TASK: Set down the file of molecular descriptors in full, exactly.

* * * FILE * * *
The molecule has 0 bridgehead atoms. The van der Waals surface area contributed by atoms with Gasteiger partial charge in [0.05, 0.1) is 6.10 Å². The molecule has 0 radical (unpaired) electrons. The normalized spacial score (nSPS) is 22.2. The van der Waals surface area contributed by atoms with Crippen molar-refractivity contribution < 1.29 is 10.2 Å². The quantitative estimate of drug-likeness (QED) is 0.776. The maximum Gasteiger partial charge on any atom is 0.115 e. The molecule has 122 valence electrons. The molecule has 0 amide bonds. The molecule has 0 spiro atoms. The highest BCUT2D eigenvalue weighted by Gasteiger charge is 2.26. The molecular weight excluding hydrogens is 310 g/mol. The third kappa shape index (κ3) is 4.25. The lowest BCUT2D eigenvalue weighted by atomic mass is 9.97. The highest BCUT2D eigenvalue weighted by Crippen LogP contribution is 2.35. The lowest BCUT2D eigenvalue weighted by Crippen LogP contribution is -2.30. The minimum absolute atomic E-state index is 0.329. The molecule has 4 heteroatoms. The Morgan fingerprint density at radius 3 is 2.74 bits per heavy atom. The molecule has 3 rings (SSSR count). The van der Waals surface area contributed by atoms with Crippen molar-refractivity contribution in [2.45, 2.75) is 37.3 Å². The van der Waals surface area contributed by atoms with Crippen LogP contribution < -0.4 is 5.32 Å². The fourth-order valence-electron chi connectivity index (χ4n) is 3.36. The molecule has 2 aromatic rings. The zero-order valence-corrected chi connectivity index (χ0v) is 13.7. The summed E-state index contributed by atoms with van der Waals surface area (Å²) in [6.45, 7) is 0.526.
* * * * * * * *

The molecule has 0 bridgehead atoms. The van der Waals surface area contributed by atoms with Gasteiger partial charge in [0.05, 0.1) is 6.10 Å². The molecule has 0 radical (unpaired) electrons. The normalized spacial score (nSPS) is 22.2. The van der Waals surface area contributed by atoms with Crippen molar-refractivity contribution < 1.29 is 10.2 Å². The quantitative estimate of drug-likeness (QED) is 0.776. The maximum Gasteiger partial charge on any atom is 0.115 e. The molecule has 122 valence electrons. The molecule has 0 amide bonds. The molecule has 0 spiro atoms. The highest BCUT2D eigenvalue weighted by Gasteiger charge is 2.26. The molecular weight excluding hydrogens is 310 g/mol. The third kappa shape index (κ3) is 4.25. The lowest BCUT2D eigenvalue weighted by atomic mass is 9.97. The highest BCUT2D eigenvalue weighted by Crippen LogP contribution is 2.35. The lowest BCUT2D eigenvalue weighted by Crippen LogP contribution is -2.30. The minimum absolute atomic E-state index is 0.329. The molecule has 4 heteroatoms. The Morgan fingerprint density at radius 3 is 2.74 bits per heavy atom. The molecule has 3 rings (SSSR count). The van der Waals surface area contributed by atoms with Crippen molar-refractivity contribution in [2.45, 2.75) is 37.3 Å². The van der Waals surface area contributed by atoms with Crippen LogP contribution < -0.4 is 5.32 Å². The fourth-order valence-electron chi connectivity index (χ4n) is 3.36. The molecule has 2 aromatic rings. The zero-order valence-corrected chi connectivity index (χ0v) is 13.7. The summed E-state index contributed by atoms with van der Waals surface area (Å²) in [6.45, 7) is 0.526.